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What is Pre-Workout? Your Complete Guide

People who are trying to maximize their performance during a workout or athletic event are constantly bombarded with tips about what to eat or drink before, during, or after a tough effort.

One of the terms you might hear thrown around is “pre-workout,” which is discussed in reference to something you consume prior to a workout or athletic event. If you’re looking to level up your athletic performance, you might be asking “what is pre-workout?” and find yourself curious about how it might help your workouts.

We’ve put together your complete guide for everything you need to know about pre-workout.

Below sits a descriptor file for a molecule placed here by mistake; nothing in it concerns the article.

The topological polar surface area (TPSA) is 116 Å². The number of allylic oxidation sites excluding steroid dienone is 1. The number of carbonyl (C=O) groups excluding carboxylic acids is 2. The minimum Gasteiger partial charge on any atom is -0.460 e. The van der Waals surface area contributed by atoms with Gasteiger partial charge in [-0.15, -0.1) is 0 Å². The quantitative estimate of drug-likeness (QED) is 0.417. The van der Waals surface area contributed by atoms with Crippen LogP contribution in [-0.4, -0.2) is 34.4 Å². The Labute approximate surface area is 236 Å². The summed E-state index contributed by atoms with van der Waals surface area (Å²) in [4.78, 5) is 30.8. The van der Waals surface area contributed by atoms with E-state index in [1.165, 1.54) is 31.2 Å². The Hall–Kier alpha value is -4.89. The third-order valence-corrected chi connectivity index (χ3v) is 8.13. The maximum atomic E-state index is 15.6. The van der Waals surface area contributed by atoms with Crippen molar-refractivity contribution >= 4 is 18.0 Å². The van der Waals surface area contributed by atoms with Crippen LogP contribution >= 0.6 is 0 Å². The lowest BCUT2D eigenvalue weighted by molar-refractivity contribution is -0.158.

What is pre-workout?

The term “pre-workout” is used to refer to certain supplements that are designed to be taken prior to exercising. Pre-workout supplements usually contain a variety of ingredients that promise to support feelings of increased energy and improve your athletic performance in the gym or on the field, and they typically come in a powdered form.

There are tons of different formulas for pre-workout supplements, and you’ll find lots of different ingredients, some of which have been proven to be more effective than others.

What are some common ingredients in pre-workouts?

As noted above, pre-workout is intended to maximize your body’s athletic performance during exercise. Studies have shown that certain ingredients that may be included in pre-workout can improve your performance.

Caffeine

One of the most common ingredients you’ll find in pre-workout supplements is caffeine. Caffeine improves your focus, increases mental alertness, and can also boost your energy level, which is especially important during those early morning workouts. Reports have linked caffeine consumption to benefits including improved mental alertness, better exercise performance, increased fat burning, and improved memory.

Creatine